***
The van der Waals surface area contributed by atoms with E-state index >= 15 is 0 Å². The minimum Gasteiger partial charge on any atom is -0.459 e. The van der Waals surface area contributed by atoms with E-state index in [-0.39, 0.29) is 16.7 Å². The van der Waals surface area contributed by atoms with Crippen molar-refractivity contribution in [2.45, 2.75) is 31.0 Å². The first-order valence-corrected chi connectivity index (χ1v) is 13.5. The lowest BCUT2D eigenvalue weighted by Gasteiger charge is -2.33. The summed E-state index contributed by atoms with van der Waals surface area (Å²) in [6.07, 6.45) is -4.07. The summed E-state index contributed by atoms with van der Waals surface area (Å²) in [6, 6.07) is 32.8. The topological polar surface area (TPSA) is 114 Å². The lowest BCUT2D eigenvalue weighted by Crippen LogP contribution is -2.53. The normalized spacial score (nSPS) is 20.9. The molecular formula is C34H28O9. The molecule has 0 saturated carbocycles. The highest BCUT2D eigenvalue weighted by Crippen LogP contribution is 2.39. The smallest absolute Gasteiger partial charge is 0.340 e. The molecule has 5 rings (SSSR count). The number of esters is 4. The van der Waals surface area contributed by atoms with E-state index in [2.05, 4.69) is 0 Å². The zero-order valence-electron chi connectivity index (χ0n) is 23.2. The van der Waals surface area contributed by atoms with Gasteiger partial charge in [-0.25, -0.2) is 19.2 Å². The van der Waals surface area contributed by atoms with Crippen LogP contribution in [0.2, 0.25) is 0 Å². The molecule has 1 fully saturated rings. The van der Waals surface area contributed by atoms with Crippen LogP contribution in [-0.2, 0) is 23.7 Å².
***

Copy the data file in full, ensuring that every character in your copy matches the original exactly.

The van der Waals surface area contributed by atoms with E-state index >= 15 is 0 Å². The minimum Gasteiger partial charge on any atom is -0.459 e. The van der Waals surface area contributed by atoms with E-state index in [-0.39, 0.29) is 16.7 Å². The van der Waals surface area contributed by atoms with Crippen molar-refractivity contribution in [2.45, 2.75) is 31.0 Å². The first-order valence-corrected chi connectivity index (χ1v) is 13.5. The lowest BCUT2D eigenvalue weighted by Gasteiger charge is -2.33. The summed E-state index contributed by atoms with van der Waals surface area (Å²) in [6.07, 6.45) is -4.07. The summed E-state index contributed by atoms with van der Waals surface area (Å²) in [6, 6.07) is 32.8. The topological polar surface area (TPSA) is 114 Å². The lowest BCUT2D eigenvalue weighted by Crippen LogP contribution is -2.53. The normalized spacial score (nSPS) is 20.9. The molecular formula is C34H28O9. The molecule has 0 saturated carbocycles. The highest BCUT2D eigenvalue weighted by Crippen LogP contribution is 2.39. The smallest absolute Gasteiger partial charge is 0.340 e. The molecule has 5 rings (SSSR count). The number of esters is 4. The van der Waals surface area contributed by atoms with E-state index in [2.05, 4.69) is 0 Å². The zero-order valence-electron chi connectivity index (χ0n) is 23.2. The van der Waals surface area contributed by atoms with Gasteiger partial charge in [-0.25, -0.2) is 19.2 Å². The van der Waals surface area contributed by atoms with Crippen LogP contribution in [0.2, 0.25) is 0 Å². The molecule has 1 fully saturated rings. The van der Waals surface area contributed by atoms with Crippen LogP contribution in [-0.2, 0) is 23.7 Å².